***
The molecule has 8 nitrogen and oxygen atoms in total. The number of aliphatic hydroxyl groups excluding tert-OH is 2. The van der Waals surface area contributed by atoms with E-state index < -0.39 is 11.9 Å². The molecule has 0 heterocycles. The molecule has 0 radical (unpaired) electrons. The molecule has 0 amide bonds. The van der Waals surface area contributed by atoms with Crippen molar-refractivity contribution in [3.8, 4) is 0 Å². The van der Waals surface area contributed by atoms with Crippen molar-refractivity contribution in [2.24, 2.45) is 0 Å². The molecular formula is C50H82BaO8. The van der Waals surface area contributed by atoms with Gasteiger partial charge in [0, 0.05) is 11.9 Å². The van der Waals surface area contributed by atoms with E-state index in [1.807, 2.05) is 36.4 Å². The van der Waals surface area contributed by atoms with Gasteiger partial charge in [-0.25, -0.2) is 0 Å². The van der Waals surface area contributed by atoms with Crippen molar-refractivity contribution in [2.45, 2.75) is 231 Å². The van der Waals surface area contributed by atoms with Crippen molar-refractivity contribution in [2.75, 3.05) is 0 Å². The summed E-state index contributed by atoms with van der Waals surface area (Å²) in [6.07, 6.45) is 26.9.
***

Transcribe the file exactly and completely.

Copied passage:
The molecule has 8 nitrogen and oxygen atoms in total. The number of aliphatic hydroxyl groups excluding tert-OH is 2. The van der Waals surface area contributed by atoms with E-state index < -0.39 is 11.9 Å². The molecule has 0 heterocycles. The molecule has 0 radical (unpaired) electrons. The molecule has 0 amide bonds. The van der Waals surface area contributed by atoms with Crippen molar-refractivity contribution in [3.8, 4) is 0 Å². The van der Waals surface area contributed by atoms with Crippen molar-refractivity contribution in [2.24, 2.45) is 0 Å². The molecular formula is C50H82BaO8. The van der Waals surface area contributed by atoms with Gasteiger partial charge in [0, 0.05) is 11.9 Å². The van der Waals surface area contributed by atoms with E-state index in [1.807, 2.05) is 36.4 Å². The van der Waals surface area contributed by atoms with Gasteiger partial charge in [-0.25, -0.2) is 0 Å². The van der Waals surface area contributed by atoms with Crippen molar-refractivity contribution in [2.45, 2.75) is 231 Å². The van der Waals surface area contributed by atoms with Crippen molar-refractivity contribution in [2.75, 3.05) is 0 Å². The summed E-state index contributed by atoms with van der Waals surface area (Å²) in [6.07, 6.45) is 26.9.